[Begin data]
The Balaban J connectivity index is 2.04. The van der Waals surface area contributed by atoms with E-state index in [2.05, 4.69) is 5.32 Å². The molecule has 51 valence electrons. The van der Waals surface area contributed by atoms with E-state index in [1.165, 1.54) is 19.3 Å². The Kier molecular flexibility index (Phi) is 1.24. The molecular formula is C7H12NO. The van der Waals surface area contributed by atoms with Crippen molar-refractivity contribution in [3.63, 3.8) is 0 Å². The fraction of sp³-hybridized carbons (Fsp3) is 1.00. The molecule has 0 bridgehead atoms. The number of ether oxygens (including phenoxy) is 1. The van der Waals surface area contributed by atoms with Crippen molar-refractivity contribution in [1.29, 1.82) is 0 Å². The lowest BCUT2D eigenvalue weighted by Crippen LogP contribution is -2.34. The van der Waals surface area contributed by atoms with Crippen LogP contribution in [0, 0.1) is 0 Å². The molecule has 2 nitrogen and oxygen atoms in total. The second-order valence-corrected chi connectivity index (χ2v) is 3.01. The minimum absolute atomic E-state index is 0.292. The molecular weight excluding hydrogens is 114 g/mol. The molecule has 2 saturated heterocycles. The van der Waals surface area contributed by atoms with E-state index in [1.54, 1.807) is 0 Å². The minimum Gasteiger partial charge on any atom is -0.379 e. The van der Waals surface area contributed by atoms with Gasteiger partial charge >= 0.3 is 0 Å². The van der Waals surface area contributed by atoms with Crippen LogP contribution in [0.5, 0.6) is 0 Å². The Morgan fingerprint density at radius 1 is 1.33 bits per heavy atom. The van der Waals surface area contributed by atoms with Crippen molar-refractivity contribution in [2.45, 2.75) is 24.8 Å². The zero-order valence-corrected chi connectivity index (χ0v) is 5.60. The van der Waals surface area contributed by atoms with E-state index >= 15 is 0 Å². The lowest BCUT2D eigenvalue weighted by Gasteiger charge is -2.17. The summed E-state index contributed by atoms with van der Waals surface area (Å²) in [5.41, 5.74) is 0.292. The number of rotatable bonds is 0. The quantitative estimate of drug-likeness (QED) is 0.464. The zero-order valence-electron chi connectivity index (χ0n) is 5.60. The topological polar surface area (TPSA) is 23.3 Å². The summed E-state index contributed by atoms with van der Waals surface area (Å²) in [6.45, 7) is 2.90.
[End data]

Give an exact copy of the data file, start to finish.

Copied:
The Balaban J connectivity index is 2.04. The van der Waals surface area contributed by atoms with E-state index in [2.05, 4.69) is 5.32 Å². The molecule has 51 valence electrons. The van der Waals surface area contributed by atoms with E-state index in [1.165, 1.54) is 19.3 Å². The Kier molecular flexibility index (Phi) is 1.24. The molecular formula is C7H12NO. The van der Waals surface area contributed by atoms with Crippen molar-refractivity contribution in [3.63, 3.8) is 0 Å². The fraction of sp³-hybridized carbons (Fsp3) is 1.00. The molecule has 0 bridgehead atoms. The number of ether oxygens (including phenoxy) is 1. The van der Waals surface area contributed by atoms with Crippen molar-refractivity contribution in [1.29, 1.82) is 0 Å². The lowest BCUT2D eigenvalue weighted by Crippen LogP contribution is -2.34. The van der Waals surface area contributed by atoms with Crippen LogP contribution in [0, 0.1) is 0 Å². The molecule has 2 nitrogen and oxygen atoms in total. The second-order valence-corrected chi connectivity index (χ2v) is 3.01. The minimum absolute atomic E-state index is 0.292. The molecular weight excluding hydrogens is 114 g/mol. The molecule has 2 saturated heterocycles. The van der Waals surface area contributed by atoms with E-state index in [1.54, 1.807) is 0 Å². The minimum Gasteiger partial charge on any atom is -0.379 e. The van der Waals surface area contributed by atoms with Gasteiger partial charge >= 0.3 is 0 Å². The van der Waals surface area contributed by atoms with Crippen LogP contribution in [0.5, 0.6) is 0 Å². The Morgan fingerprint density at radius 1 is 1.33 bits per heavy atom. The van der Waals surface area contributed by atoms with Crippen molar-refractivity contribution in [2.45, 2.75) is 24.8 Å². The zero-order valence-corrected chi connectivity index (χ0v) is 5.60. The van der Waals surface area contributed by atoms with E-state index >= 15 is 0 Å². The lowest BCUT2D eigenvalue weighted by Gasteiger charge is -2.17. The summed E-state index contributed by atoms with van der Waals surface area (Å²) in [5.41, 5.74) is 0.292. The number of rotatable bonds is 0. The quantitative estimate of drug-likeness (QED) is 0.464. The zero-order valence-electron chi connectivity index (χ0n) is 5.60. The topological polar surface area (TPSA) is 23.3 Å². The summed E-state index contributed by atoms with van der Waals surface area (Å²) in [6.45, 7) is 2.90.